Remembering the events of September 11th is easy for most Americans. It's a fresh, sometimes painful memory for some.
But for the youngest in our country, it's a day that generates no memories or understanding of what happened and why. As the country gets further away from the event, it becomes the responsibility of teachers and schools to educate students about the events on 9/11 and after from elementary to high school.
UT Social Studies expert Cinthia Salinas says one way teachers introduce the topic to elementary students is through children's literature, like the book Fireboat: The Heroic Adventures of the John J Harvey. It's about a boat that brought people to safety during the 9/11 attacks.
“It was 8:45 in the morning. Another beautiful and sunny day. Two planes crashed into the twin towers. Crashed, crashed, crashed into these two strong buildings," the book reads.
According to Texas standards, the first time 9/11 could be introduced to students is in third grade. Students learn about citizenship and heroes — including Todd Beamer, one of the passengers on United Flight 93. Salinas says it’s often controversial when to introduce topics like September 11th in class, similar to teaching the Holocaust.
“You can take the notion of Holocaust — an incredibly horrible world event — and conceptualize what its about. It’s about this dislike for others without any rational premise for it. So there are ways we can begin to couch it in early grades and then in conceptualization of it, fit it into historical events," Salinas says.
The next time Texas students learn specifically about 9/11 is eleventh grade. Students are required to describe US involvement in world affairs including 9/11 and the global War on Terror. In Government class, they’re asked to explain constitutional issues raised by the Patriot Act.
Jeremy Stoddard is a professor at the College of William and Mary. He has studied the teaching of 9/11 in textbooks and state curriculums since the first anniversary of the attacks. He says Texas is one of 21 states that specifically mention 9/11 in its state teaching standards.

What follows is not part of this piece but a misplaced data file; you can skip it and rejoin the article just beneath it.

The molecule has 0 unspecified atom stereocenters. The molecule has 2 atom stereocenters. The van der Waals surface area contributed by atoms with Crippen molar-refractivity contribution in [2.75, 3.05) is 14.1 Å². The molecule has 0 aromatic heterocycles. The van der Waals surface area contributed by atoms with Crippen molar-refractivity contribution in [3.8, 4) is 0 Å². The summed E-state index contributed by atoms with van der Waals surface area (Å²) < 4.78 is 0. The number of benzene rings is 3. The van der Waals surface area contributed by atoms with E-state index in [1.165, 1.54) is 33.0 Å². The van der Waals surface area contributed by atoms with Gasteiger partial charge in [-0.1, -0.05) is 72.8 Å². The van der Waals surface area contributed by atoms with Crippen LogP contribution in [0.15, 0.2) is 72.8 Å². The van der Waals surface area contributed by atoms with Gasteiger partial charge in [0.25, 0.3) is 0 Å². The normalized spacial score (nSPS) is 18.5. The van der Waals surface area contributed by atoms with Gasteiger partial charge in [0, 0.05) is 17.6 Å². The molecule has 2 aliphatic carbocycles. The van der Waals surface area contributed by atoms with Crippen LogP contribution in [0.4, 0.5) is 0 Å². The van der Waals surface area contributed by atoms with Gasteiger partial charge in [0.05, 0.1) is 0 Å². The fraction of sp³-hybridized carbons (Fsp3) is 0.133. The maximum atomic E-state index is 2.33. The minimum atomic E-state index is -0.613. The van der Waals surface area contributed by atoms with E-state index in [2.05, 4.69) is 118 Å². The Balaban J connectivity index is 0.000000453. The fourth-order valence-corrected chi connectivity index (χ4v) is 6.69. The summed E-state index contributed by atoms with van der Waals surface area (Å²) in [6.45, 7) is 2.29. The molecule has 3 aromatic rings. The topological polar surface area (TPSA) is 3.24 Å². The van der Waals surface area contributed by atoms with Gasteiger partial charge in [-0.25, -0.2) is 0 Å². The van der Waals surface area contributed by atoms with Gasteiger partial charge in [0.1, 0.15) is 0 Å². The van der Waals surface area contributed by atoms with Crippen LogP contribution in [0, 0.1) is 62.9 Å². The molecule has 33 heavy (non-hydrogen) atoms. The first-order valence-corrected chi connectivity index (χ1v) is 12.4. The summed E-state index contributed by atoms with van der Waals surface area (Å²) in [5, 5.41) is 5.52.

“It is also one of four states that specifically named Al Qaeda or Osama Bin Laden, and it includes Al Qaeda as part of a standard, and one of three states that specifically referenced Islam in the context of terrorism. There’s a very small group that ties those specifically together," Stoddard says.
As teachers and textbooks start introducing more complex ideas and lessons surrounding 9/11 as children get older, it also increases the chance for disagreement and debate. Stoddard says the standards in Texas reference Islam in a general way that could lead to stereotyping.
“Often times, radical Islam is tied specifically to terrorism and other groups aren’t included. So they’re not talking about other radical groups that have been involved in terrorist attacks. It specifies Islam in particular," he says.
One Austin teacher says he tries to eliminate preconceived notions of prejudice through his own lessons about 9/11.
“Most of my students were born in 1999 or 2000 so it is the most impactful upon their lives on a daily basis but they walk around unknowing about the material," says Daniel Shane, an eighth grade U.S. history teacher at Murchison Middle School.
He says he uses much of his own resources to teach about the attacks. He calls friends who were at the World Trade Center on 9/11 and has them talk to the kids about their experience.
“I use that as a primary source to teach them how to get as close to a sources as possible while learning about 9/11. Then they’re going to go on their own to find secondary sources to find another person’s recollection of what happened similarly," Shane says.
Shane says he spends time dispelling rumors and falsehoods about the attacks that students have learned:
“They fear what they don’t know. They fear people that might look different so I just put in context who did it, why the sources say they did and leave the fantasy and sensationalism for them to find on their own. Because I want to be an agent of facts.”
Stoddard with the College of William & Mary says most texts books give very few details about 9/11. That makes sense since social studies textbooks in Texas haven’t been updated since 2003.